I tried to challenge this 300B’s ability to drive tougher loads. Everything has a weakness, right?  I thought I’d bring it back down to size with some 85db ATC standmounts. It just laughed in my face and sounded utterly wonderful. Shit. OK then, how about Grinderman II tearing rock n roll a new one?  But even with 8wpc, the Experience Two’s volume control refused to relinquish control; I backed down before it did.  This was a nervy but impressive experiment: a noisy guitar charge led by Nick Cave (the lustiest rock songs he’s written since The Birthday Party). Not optimal, but not terrible.  I emphatically proved (to myself) that you don’t have to be a lover of chick-with-acoustic-guitar music to dig this amplifier.

    John Digweed’s latest installment in the Bedrock compilation series (we’re now up to Volume 12!) shows off the Experience Two’s biggest surprise/success: bass control. 4-4 kick drums sounded lean and tight. Although, it should be noted that I have a penchant for diminished bass slam (I find it crude and unnecessary). Richie Hawtin’s Plastikman techno revival brings with it the resurgence of the 909 drum machine. With poor-quality amplification, it can sound over-bearing. With an an el-cheapo EL34 integrated, it sounded over-sized, bloated…obese! The 300Bs cut away the excess fat and make room for the wobbly 303 groove to worm its way into my brain. Impressive.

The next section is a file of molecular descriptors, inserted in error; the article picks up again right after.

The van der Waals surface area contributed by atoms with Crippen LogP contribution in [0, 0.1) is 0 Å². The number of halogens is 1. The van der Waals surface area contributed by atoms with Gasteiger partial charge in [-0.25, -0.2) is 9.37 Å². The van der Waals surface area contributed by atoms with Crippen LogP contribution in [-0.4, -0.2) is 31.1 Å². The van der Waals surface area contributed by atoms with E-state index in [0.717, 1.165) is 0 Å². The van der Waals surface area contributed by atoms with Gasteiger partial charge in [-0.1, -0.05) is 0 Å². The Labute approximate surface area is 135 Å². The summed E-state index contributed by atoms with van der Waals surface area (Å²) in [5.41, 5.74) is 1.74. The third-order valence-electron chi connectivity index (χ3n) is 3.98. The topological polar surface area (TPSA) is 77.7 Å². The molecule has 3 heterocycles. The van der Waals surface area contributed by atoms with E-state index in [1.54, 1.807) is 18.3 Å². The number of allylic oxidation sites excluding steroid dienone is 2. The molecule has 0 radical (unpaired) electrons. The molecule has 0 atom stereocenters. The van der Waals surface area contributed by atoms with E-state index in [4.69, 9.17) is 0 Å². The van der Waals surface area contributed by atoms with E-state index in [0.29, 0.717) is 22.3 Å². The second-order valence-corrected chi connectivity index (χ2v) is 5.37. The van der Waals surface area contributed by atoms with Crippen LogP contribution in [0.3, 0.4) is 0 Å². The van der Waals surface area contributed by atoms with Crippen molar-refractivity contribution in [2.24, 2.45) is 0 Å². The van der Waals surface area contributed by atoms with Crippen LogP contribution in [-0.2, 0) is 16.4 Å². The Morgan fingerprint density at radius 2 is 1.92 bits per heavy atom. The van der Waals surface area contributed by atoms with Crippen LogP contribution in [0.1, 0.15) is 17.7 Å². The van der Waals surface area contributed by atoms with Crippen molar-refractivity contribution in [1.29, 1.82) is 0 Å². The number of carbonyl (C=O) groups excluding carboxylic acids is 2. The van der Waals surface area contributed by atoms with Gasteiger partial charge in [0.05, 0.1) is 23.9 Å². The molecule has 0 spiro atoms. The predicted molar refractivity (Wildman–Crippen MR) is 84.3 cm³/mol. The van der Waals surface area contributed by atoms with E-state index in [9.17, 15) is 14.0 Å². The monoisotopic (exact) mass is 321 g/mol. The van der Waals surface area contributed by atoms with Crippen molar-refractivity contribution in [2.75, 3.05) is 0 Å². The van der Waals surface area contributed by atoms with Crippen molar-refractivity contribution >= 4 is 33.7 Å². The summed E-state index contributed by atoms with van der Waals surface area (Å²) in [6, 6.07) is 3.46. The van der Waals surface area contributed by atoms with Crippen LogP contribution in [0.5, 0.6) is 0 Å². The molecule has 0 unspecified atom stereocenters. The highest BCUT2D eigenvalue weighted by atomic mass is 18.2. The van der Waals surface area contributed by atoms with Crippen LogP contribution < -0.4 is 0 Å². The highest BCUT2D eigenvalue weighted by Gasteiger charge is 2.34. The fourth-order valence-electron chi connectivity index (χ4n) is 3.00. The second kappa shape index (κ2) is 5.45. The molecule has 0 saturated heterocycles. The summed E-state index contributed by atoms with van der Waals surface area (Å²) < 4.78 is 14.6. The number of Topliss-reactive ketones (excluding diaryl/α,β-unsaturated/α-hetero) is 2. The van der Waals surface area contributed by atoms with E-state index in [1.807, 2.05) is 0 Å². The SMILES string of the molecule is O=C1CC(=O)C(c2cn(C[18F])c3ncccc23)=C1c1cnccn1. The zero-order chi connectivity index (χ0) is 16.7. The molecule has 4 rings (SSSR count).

Some amplifiers anchor the song to its bassline with magical results (hello Red Wine Audio). The Experience Two has a stronger melodic focus, one that – whilst not obvious – seeps into the listener’s consciousness. A Jedi mind trick for sure. It allows the listener to dream, to ruminate. Music floats and thoughts drift. Time passes. This is a valve amplifier that holds strong to the values of detail retrieval and the delicacies of micro dynamics, but it does so more with effortless ease than with military precision. You get more by licking than biting. Notes linger, voices dissipate. More time passes.